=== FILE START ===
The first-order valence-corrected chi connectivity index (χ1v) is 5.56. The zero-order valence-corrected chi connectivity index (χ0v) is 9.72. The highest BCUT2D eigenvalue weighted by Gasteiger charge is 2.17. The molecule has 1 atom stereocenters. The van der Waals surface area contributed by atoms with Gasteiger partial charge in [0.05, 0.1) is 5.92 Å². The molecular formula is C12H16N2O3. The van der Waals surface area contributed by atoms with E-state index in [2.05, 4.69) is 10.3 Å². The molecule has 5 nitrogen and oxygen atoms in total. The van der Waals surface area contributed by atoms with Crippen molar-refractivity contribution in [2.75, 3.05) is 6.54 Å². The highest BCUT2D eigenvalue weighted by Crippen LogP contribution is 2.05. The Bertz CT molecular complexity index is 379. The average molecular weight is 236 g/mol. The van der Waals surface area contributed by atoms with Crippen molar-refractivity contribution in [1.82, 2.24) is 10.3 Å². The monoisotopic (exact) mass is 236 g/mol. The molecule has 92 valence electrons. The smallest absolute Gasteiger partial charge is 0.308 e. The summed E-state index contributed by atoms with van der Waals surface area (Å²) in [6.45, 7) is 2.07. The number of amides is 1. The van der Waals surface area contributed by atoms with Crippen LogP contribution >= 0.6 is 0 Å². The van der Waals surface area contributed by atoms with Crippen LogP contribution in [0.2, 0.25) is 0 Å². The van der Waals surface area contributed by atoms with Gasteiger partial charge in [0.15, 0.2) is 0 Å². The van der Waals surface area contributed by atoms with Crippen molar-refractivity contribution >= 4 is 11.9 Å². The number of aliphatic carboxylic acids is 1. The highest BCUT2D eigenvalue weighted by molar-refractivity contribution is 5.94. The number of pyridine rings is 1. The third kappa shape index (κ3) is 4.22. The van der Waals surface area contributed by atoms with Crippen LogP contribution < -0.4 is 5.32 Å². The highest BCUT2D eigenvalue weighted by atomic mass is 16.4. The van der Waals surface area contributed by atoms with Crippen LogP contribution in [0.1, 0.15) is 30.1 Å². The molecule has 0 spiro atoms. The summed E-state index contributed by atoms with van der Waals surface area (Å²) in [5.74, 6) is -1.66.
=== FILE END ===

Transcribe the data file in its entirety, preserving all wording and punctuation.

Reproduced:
The first-order valence-corrected chi connectivity index (χ1v) is 5.56. The zero-order valence-corrected chi connectivity index (χ0v) is 9.72. The highest BCUT2D eigenvalue weighted by Gasteiger charge is 2.17. The molecule has 1 atom stereocenters. The van der Waals surface area contributed by atoms with Gasteiger partial charge in [0.05, 0.1) is 5.92 Å². The molecular formula is C12H16N2O3. The van der Waals surface area contributed by atoms with E-state index in [2.05, 4.69) is 10.3 Å². The molecule has 5 nitrogen and oxygen atoms in total. The van der Waals surface area contributed by atoms with Crippen molar-refractivity contribution in [2.75, 3.05) is 6.54 Å². The highest BCUT2D eigenvalue weighted by Crippen LogP contribution is 2.05. The Bertz CT molecular complexity index is 379. The average molecular weight is 236 g/mol. The van der Waals surface area contributed by atoms with Crippen molar-refractivity contribution in [1.82, 2.24) is 10.3 Å². The monoisotopic (exact) mass is 236 g/mol. The molecule has 92 valence electrons. The smallest absolute Gasteiger partial charge is 0.308 e. The summed E-state index contributed by atoms with van der Waals surface area (Å²) in [6.45, 7) is 2.07. The number of amides is 1. The van der Waals surface area contributed by atoms with Crippen LogP contribution >= 0.6 is 0 Å². The van der Waals surface area contributed by atoms with Crippen LogP contribution in [0.2, 0.25) is 0 Å². The van der Waals surface area contributed by atoms with Gasteiger partial charge in [0.15, 0.2) is 0 Å². The van der Waals surface area contributed by atoms with Crippen molar-refractivity contribution >= 4 is 11.9 Å². The number of aliphatic carboxylic acids is 1. The highest BCUT2D eigenvalue weighted by molar-refractivity contribution is 5.94. The number of pyridine rings is 1. The third kappa shape index (κ3) is 4.22. The van der Waals surface area contributed by atoms with Crippen LogP contribution < -0.4 is 5.32 Å². The highest BCUT2D eigenvalue weighted by atomic mass is 16.4. The van der Waals surface area contributed by atoms with Crippen LogP contribution in [0.1, 0.15) is 30.1 Å². The molecule has 0 spiro atoms. The summed E-state index contributed by atoms with van der Waals surface area (Å²) in [5.74, 6) is -1.66.